Stretch marks are scars in the dermis layer of the skin. They are caused by a rapid stretching of the skin and can occur by gaining or losing weight, growth spurts or pregnancy.
can be minimized with creams, microdermabrasion or a fractional CO2 laser. The laser uses wavelengths of light to stimulate new growth of collagen, which will help bring up depressed skin and lighten the stretch marks.
"[The laser] will make it better," plastic surgeon Dr. Andrew Ordon says. "It won't get rid of it 100 percent, but this is a new laser. This is our best bet for [treating] stretch marks.
"It's best for lighter skin, but you can do it for all skin types," Dr. Ordon adds. "And it's not just one treatment. You have to be prepared for three to four treatments spaced over a few weeks."
Constipation in Children
Rachel's 4 ½-year-old daughter Hope has suffered from constipation and bloating problems since she was 1. Mother and daughter visit pediatric gastroenterologist Dr. Susan Edelstein to determine Hope's options. Dr. Edelstein advises cutting down on fiber-rich foods in Hope's diet, such as apples, bananas and grain snack bars and carbohydrates such as pasta, rice, crackers and breads.
"Children don't do as well with fiber [as adults], in general," Dr. Edelstein says. "It's counterintuitive to what is promoted to adults, in terms of keeping you regular."
Dr. Edelstein demonstrates what happens when kids become constipated and bloated.
"The most common reason for constipation is just a slow colon exacerbated by diet," she says. "If we can start adjusting [Hope's] diet, that will most likely help resolve her symptoms."
One of the easiest ways to alleviate constipation is to keep your child hydrated with water and juices. Dr. Edelstein discusses other treatment options for constipation in children.
"A lot of parents are told, 'Don't give your child a lot of juice because it will make them overweight and they'll get cavities.' But juice is what helps to soften the stool. It helps you to go to the bathroom," she says. "Juices like apple, white grape and all the nectars help. And if you're ever concerned [with sugar content], you just dilute it."
Since giving birth to her youngest child in 2003, 42-year-old Lisa now menstruates for up to seven days.
"We can fix it, and you want to fix it," OB-GYN Dr. Lisa Masterson says. "If your periods are becoming prolonged or really, really heavy, this is something called menorrhagia. It can cause anemia, it can wreak havoc with your lifestyle, with relationships. It can cause headaches, dizziness, lead to [needing blood] transfusions."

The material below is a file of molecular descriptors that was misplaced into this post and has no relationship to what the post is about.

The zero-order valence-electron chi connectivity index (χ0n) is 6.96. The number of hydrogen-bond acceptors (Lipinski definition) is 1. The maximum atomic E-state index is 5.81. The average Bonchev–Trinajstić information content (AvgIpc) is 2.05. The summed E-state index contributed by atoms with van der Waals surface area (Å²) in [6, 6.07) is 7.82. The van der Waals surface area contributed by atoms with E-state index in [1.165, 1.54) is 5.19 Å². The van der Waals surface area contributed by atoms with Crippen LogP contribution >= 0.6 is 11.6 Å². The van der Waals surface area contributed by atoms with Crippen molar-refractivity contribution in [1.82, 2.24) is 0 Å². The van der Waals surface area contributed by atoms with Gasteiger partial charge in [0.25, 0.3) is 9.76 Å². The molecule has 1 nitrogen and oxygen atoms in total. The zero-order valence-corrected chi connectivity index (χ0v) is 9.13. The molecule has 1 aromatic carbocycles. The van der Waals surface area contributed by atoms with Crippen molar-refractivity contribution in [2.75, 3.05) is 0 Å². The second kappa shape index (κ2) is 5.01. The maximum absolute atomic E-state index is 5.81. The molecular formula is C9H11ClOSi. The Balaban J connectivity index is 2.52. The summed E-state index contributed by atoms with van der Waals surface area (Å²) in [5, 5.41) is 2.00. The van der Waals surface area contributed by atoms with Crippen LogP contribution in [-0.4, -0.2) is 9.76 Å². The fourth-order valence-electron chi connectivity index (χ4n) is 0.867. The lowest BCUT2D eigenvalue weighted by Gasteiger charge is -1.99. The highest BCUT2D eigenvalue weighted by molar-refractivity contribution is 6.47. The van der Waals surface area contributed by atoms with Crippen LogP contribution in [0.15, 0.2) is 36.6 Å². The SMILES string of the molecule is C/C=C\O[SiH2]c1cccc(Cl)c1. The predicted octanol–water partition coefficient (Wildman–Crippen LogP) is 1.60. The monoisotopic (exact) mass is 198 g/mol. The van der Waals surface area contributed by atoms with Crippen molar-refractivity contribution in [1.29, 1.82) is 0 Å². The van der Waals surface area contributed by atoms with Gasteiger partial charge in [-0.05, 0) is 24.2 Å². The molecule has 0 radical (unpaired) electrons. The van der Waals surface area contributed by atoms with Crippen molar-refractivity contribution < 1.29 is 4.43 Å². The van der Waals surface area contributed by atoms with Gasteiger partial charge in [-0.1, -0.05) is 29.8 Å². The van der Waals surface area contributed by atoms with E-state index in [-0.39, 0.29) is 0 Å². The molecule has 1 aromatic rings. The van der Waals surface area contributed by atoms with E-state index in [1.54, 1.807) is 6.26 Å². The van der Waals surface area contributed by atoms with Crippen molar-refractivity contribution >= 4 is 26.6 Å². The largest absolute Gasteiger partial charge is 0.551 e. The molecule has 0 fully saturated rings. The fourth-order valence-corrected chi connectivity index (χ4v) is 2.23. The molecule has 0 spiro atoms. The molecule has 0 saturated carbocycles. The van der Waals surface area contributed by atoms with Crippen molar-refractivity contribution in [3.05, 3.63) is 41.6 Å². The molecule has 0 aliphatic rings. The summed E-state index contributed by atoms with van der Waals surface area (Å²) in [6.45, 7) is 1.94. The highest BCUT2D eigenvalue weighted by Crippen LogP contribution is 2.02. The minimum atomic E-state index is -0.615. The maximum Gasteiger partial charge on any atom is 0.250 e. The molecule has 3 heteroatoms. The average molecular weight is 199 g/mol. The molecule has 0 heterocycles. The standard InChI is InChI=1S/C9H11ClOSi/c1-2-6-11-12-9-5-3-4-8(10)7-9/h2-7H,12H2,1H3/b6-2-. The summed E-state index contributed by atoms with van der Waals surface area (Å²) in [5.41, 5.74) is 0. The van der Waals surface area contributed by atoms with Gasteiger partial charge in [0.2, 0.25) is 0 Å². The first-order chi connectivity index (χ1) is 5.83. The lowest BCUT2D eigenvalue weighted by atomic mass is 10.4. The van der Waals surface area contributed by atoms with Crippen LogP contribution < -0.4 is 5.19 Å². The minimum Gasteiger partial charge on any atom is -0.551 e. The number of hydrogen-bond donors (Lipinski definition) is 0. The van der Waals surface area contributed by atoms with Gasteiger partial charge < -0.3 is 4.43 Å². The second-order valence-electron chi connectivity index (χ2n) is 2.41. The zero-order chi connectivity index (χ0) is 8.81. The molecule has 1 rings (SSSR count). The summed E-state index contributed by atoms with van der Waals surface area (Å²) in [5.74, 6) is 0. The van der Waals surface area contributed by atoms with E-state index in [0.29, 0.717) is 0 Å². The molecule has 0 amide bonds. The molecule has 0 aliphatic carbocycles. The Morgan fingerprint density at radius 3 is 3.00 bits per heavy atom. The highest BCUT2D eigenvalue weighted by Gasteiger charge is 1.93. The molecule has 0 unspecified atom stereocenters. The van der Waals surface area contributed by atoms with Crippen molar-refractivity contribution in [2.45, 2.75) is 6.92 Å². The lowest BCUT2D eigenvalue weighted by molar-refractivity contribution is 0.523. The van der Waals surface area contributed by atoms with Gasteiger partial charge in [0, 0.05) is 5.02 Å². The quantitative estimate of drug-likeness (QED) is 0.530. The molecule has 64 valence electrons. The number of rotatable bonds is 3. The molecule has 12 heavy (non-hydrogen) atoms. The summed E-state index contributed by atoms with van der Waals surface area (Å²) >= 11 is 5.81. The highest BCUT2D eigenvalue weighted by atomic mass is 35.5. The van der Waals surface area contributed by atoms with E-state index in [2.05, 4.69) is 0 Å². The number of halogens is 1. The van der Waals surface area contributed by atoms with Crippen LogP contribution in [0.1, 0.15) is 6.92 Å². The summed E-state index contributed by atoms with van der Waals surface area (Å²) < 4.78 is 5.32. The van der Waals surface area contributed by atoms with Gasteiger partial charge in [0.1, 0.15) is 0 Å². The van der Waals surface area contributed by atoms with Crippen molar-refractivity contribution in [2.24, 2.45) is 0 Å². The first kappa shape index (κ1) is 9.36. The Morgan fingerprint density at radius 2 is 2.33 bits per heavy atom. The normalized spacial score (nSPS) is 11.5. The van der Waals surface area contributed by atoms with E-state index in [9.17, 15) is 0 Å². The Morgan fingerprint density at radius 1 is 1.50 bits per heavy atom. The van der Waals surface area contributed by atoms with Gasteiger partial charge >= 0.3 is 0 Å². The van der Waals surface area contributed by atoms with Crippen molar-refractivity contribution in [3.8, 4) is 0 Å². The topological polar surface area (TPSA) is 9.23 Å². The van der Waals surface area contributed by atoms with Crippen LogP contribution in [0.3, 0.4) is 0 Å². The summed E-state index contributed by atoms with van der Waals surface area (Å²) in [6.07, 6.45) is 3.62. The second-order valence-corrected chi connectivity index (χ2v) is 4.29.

Excessive menstrual bleeding can be caused by fibroids or hormone-related issues, so be sure to seek the medical attention of your gynecologist. If the cause of menorrhagia is hormonal, the disorder can be treated with birth control pills.
"These can not only act as contraception, but also balance out your hormones," Dr. Lisa says. "They can actually act as a medication, as well."
Dr. Lisa explains other treatment options for long or heavy periods.
Lisa, a Facebook fan of The Doctors, is an overwhelmed, out-of-shape mom looking for a simple workout solution to fit into her busy schedule.
Carolyn Barnes, an exercise devotee and fellow busy mom, developed the cLEAN Momma Routine, which helps busy moms workout while they clean the house.
Carolyn shows The Doctors some household workout moves that you can do at home!
Breast-feeding and the H1N1 Virus
Pediatrician Dr. Jim Sears says that breast-feeding is beneficial for babies; it can help protect against a number of infections, and it may also protect a baby against the H1N1 virus.
"A lot of people think, 'Oh, what if the mom gets sick, she should probably stay away from the baby, right?'" Dr. Jim says. "That makes sense, but actually it's the opposite. If mom is either vaccinated against H1N1 [virus] or has the H1N1 [flu], she's actually going to be making antibodies. The [antibodies transfer from] the breast milk into the baby. The baby might be too young for the vaccine, so the baby gets protected that way."
Antibodies in breast milk can help reduce the baby's chances of coming down with the H1N1 flu, but it does not mean the baby is immune to the disease.
The H1N1 vaccine is not recommended for children under 6 months of age, but if a mother breast-feeds while she is infected with the H1N1 virus, she can help protect her unvaccinated baby. "Exclusive breast-feeding for [babies up to] 6 months [of age] will give optimal protection," Dr. Lisa says. "But if you do mixed, like if you do pumping and formula, you still get some protection [for the baby]."
Read more information from the Centers for Disease Control and Prevention about breast-feeding while sick with H1N1 virus.